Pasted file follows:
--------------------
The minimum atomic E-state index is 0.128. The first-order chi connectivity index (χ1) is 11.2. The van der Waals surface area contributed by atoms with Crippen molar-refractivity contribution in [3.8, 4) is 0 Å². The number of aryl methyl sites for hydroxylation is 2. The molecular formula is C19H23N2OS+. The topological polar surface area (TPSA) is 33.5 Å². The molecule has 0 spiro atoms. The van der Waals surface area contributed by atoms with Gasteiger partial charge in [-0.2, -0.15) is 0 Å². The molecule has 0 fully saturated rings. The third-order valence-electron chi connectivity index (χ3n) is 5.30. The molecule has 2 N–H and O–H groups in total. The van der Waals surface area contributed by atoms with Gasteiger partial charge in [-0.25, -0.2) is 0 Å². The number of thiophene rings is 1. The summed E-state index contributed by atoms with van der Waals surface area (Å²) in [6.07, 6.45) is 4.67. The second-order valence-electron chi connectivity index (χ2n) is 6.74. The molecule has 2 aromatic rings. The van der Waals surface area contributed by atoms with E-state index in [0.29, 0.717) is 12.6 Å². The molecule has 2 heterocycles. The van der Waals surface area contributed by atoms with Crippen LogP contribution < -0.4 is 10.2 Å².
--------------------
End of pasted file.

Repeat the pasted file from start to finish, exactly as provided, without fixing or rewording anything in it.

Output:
The minimum atomic E-state index is 0.128. The first-order chi connectivity index (χ1) is 11.2. The van der Waals surface area contributed by atoms with Crippen molar-refractivity contribution in [3.8, 4) is 0 Å². The number of aryl methyl sites for hydroxylation is 2. The molecular formula is C19H23N2OS+. The topological polar surface area (TPSA) is 33.5 Å². The molecule has 0 spiro atoms. The van der Waals surface area contributed by atoms with Gasteiger partial charge in [-0.2, -0.15) is 0 Å². The molecule has 0 fully saturated rings. The third-order valence-electron chi connectivity index (χ3n) is 5.30. The molecule has 2 N–H and O–H groups in total. The van der Waals surface area contributed by atoms with Gasteiger partial charge in [-0.25, -0.2) is 0 Å². The number of thiophene rings is 1. The summed E-state index contributed by atoms with van der Waals surface area (Å²) in [6.07, 6.45) is 4.67. The second-order valence-electron chi connectivity index (χ2n) is 6.74. The molecule has 2 aromatic rings. The van der Waals surface area contributed by atoms with E-state index in [0.29, 0.717) is 12.6 Å². The molecule has 2 heterocycles. The van der Waals surface area contributed by atoms with Crippen LogP contribution < -0.4 is 10.2 Å².